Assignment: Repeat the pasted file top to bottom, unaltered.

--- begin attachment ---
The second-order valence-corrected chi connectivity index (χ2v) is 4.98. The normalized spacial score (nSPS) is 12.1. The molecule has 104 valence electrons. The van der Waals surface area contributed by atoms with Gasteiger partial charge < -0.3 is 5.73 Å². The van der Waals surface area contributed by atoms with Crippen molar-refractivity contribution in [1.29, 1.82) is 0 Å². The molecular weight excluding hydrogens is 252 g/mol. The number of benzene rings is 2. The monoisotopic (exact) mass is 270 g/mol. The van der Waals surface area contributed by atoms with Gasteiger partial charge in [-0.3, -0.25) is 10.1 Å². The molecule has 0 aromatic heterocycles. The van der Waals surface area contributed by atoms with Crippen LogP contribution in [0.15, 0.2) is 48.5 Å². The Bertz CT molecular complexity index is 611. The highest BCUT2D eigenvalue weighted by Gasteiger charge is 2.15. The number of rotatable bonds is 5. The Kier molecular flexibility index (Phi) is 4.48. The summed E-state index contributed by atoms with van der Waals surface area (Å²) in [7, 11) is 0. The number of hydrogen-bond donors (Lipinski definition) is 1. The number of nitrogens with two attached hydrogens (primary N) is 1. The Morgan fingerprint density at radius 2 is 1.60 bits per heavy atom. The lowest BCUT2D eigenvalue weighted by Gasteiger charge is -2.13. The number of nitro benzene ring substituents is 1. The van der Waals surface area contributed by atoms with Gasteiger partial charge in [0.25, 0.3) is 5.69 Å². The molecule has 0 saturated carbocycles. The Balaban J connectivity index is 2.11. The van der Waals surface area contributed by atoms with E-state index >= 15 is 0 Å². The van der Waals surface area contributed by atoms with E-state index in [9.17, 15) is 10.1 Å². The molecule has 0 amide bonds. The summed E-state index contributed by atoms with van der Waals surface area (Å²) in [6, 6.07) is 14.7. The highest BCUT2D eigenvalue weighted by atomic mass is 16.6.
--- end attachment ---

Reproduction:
The second-order valence-corrected chi connectivity index (χ2v) is 4.98. The normalized spacial score (nSPS) is 12.1. The molecule has 104 valence electrons. The van der Waals surface area contributed by atoms with Gasteiger partial charge < -0.3 is 5.73 Å². The van der Waals surface area contributed by atoms with Crippen molar-refractivity contribution in [1.29, 1.82) is 0 Å². The molecular weight excluding hydrogens is 252 g/mol. The number of benzene rings is 2. The monoisotopic (exact) mass is 270 g/mol. The van der Waals surface area contributed by atoms with Gasteiger partial charge in [-0.3, -0.25) is 10.1 Å². The molecule has 0 aromatic heterocycles. The van der Waals surface area contributed by atoms with Crippen LogP contribution in [0.15, 0.2) is 48.5 Å². The Bertz CT molecular complexity index is 611. The highest BCUT2D eigenvalue weighted by Gasteiger charge is 2.15. The number of rotatable bonds is 5. The Kier molecular flexibility index (Phi) is 4.48. The summed E-state index contributed by atoms with van der Waals surface area (Å²) in [7, 11) is 0. The number of hydrogen-bond donors (Lipinski definition) is 1. The number of nitrogens with two attached hydrogens (primary N) is 1. The Morgan fingerprint density at radius 2 is 1.60 bits per heavy atom. The lowest BCUT2D eigenvalue weighted by Gasteiger charge is -2.13. The number of nitro benzene ring substituents is 1. The van der Waals surface area contributed by atoms with Gasteiger partial charge in [0.25, 0.3) is 5.69 Å². The molecule has 0 saturated carbocycles. The Balaban J connectivity index is 2.11. The van der Waals surface area contributed by atoms with E-state index >= 15 is 0 Å². The van der Waals surface area contributed by atoms with E-state index in [9.17, 15) is 10.1 Å². The molecule has 0 amide bonds. The summed E-state index contributed by atoms with van der Waals surface area (Å²) in [6, 6.07) is 14.7. The highest BCUT2D eigenvalue weighted by atomic mass is 16.6.